Medicine prices out of control: Survey

30/12/2009 09:43

THE Consumer Council has found that there is very little or no competition at all in the retail pharmaceutical sector and consumers are suffering from high prices and lack of choice.

Despite basic medicines under percentage control, a Council analysis of prices for 2007 and 2009 has revealed an extraordinary hike in prices for even the most basic medicines.

The surveys covered basic prescription drugs for most common ailments and diseases suffered by the majority of people in Fiji such as diabetes, hypertension, heart diseases and other non-communicable diseases.

The survey of 20 pharmacies around the country this year found a significant jump in prices compared to a similar survey in 2007. The survey found increases in some medicines from 100 to 180 percent (See Table Below). For example Metformin a widely used prescription drug for diabetes sold for 3 cents per tablet in 2007, now is available for 8 cents per tablet, an increase of 167 per cent. Propano, a popular prescription for hypertension was normally sold at 5 cents per tablet, but now retails at 14 cents, an increase of 180 percent.




$ Ave 07

$ Ave 09

% Ave change

Daonil 5mg

Glipizide 5mg

Tablet (B)



Up by 33

Tablet (G)



Up by 50

Metformin 500mg




Up by 167



Tablet (B) 25mg



Up by 50

Tablet (G) 50mg




Hydro Chlorothiazide

Tablet (G)



Up by 67


Tablet 10mg



Up by 180

Tablet 40mg





(B) – Branded medicines which are original brands of the prescribed medicine. Prices are higher than generic medicines.

(G) – Generic medicines which are not the original brands of the prescribed medicine. Manufacturing countries differ for generic medicines.

The Council also found that while the 20 per cent devaluation of the Fiji dollar in March may have resulted in increases, the exorbitant price hikes of more than 100 percent are unjustified. Most of these are prescription medicines where the consumer has no choice but to buy because these are needed for illnesses or serious medical conditions.

An unjust situation consistently found in the Council's surveys and surveillance of the pharmacies in the country is the miserly difference in prices between branded and generic medicines. For instance, the branded diabetes prescription medicine, Minidab is sold for 9 cents for tablet, while its generic version Glix is not far down at 6 cents per tablet.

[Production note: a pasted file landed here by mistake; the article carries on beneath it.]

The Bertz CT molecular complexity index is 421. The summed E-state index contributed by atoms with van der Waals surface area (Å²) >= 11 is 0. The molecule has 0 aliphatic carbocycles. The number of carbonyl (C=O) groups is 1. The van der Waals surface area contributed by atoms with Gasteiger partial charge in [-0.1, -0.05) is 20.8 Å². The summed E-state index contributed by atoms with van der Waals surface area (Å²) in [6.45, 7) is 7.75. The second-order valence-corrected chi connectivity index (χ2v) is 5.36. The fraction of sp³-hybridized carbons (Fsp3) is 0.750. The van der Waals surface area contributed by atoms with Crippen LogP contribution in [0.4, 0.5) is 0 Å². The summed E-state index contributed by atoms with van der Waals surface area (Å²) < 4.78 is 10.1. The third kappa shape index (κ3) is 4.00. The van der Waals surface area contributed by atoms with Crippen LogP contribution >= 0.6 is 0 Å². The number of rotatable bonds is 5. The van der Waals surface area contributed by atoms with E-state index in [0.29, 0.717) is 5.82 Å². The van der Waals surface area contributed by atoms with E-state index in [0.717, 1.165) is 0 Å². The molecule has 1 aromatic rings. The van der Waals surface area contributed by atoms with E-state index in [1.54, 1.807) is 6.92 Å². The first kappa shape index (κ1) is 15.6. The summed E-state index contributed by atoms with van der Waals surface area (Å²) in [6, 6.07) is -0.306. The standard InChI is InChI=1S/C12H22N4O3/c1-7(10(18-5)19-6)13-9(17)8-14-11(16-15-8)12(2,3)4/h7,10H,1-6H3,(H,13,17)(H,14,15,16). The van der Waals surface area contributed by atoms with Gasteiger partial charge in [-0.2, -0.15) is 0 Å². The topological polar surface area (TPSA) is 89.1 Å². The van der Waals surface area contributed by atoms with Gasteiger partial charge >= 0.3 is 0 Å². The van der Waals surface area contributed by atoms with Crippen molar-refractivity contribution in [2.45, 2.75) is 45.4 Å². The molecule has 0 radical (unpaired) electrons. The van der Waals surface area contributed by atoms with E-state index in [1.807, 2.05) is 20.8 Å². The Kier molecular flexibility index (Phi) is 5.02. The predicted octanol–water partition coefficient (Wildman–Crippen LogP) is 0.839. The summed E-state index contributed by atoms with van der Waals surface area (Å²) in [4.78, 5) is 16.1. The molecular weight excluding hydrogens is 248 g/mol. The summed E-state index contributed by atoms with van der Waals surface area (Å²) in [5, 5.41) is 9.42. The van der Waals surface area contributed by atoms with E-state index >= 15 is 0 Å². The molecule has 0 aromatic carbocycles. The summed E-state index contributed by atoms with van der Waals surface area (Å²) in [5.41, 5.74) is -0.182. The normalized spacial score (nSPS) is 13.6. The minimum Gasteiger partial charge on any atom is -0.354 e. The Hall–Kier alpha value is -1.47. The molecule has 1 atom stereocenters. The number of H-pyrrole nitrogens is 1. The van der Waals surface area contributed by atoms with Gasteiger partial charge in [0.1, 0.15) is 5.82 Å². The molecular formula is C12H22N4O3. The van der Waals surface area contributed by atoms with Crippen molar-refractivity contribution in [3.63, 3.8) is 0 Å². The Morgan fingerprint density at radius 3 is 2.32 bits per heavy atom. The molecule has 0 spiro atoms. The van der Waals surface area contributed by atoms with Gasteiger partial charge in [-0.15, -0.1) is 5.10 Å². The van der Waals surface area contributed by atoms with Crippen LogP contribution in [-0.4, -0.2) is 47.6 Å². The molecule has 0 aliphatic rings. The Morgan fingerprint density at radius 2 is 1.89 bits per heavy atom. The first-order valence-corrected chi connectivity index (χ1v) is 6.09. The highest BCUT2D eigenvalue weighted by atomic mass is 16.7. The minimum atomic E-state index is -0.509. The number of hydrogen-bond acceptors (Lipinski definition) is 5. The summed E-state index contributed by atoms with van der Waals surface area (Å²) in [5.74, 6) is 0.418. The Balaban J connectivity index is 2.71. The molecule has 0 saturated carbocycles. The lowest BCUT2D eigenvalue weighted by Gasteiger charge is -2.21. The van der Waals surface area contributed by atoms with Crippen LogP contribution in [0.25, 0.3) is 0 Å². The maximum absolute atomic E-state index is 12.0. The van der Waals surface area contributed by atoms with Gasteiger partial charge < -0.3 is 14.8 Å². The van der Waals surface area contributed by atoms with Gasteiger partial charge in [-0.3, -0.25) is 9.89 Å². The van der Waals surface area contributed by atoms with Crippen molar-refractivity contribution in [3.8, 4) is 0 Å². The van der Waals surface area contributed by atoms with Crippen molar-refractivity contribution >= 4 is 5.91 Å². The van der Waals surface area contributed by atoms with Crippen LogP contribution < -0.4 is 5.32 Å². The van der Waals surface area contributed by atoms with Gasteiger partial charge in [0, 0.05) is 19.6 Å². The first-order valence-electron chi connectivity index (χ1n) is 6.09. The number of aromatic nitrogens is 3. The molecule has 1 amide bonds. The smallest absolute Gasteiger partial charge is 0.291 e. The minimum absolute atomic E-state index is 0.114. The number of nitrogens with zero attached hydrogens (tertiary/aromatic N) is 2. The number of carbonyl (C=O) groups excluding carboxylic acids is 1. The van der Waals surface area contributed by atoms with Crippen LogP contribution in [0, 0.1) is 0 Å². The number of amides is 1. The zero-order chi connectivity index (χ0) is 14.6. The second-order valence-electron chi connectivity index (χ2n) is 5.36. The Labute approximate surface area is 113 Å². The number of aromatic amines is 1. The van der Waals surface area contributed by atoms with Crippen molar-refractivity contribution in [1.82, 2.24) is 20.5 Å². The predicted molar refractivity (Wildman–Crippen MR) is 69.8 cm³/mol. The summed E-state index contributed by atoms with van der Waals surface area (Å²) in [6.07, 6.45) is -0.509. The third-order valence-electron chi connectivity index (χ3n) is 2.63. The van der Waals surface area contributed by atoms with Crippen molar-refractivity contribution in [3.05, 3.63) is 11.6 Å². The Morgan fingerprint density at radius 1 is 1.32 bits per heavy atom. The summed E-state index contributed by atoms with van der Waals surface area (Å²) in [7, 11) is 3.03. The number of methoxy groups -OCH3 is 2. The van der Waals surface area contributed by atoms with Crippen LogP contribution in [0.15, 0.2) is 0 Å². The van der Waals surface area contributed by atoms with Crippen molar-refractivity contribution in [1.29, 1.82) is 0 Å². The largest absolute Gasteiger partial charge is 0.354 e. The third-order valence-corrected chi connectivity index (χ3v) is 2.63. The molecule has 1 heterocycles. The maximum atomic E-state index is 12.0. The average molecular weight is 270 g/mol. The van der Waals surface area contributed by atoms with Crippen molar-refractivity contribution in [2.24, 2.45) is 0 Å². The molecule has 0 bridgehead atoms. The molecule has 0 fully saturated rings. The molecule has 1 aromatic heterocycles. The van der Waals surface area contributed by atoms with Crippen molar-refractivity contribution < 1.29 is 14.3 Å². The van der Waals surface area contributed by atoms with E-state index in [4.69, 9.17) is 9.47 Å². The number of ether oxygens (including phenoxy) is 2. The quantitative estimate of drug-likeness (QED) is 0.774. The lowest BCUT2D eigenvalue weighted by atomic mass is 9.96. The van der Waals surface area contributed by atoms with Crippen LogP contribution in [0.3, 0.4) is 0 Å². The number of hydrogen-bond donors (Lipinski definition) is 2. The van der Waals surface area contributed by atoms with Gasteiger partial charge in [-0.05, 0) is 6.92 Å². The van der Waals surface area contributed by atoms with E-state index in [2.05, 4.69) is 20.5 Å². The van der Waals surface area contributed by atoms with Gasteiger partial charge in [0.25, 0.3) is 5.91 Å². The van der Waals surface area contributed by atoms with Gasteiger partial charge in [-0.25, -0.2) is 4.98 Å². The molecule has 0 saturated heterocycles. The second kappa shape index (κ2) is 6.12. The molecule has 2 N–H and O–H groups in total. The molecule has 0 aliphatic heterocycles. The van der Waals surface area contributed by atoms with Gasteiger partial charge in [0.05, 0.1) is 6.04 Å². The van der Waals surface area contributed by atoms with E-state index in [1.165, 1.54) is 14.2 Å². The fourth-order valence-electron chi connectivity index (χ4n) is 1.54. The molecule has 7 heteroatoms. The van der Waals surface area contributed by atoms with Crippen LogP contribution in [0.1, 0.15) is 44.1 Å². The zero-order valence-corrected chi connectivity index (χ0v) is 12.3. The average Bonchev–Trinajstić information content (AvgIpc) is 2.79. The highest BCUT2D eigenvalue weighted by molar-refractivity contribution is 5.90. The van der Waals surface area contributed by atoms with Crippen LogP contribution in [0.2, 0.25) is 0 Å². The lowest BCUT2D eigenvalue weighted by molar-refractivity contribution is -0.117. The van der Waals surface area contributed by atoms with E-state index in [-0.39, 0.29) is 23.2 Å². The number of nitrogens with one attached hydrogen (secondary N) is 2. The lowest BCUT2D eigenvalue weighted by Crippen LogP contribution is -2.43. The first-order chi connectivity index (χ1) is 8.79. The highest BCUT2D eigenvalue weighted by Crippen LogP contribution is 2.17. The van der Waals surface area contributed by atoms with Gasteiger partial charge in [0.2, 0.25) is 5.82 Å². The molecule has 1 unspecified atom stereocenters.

These medicines are under percentage price control list of the price regulator, the Prices & Incomes Board (PIB). However, the Council's surveys indicated significant increases in prices, some as high as 167 percent and 180 percent.

The Council's surveys and regular surveillance also noted a cartel-like operation in the sector with little diversity in ownership and lack of competitive pricing.

In the Suva central business district, there are 8 pharmacies in operation, and any expectation of brisk competition is quickly lost with very little or no price differences in even the basic common medicines. Some of these outlets are meters yet pricing and price ranges are similar. Three of these pharmacies are owed by one company, three are individually owned, while the remaining two belong to one pharmaceutical chain.

In Labasa Town, there are only two pharmacies and are owned by the same person. In Lautoka, two out of the five pharmacies have one owner, while the rest are single-owned outlets. How can there be competition in this sector with such limited diversity in ownership? The Council believes that better price control, changes to pharmaceutical ownership/licensing laws and other reforms can help bring a more just market for consumers.

The retail pharmaceutical market is out of control with exorbitant pricing and little or no competition at all.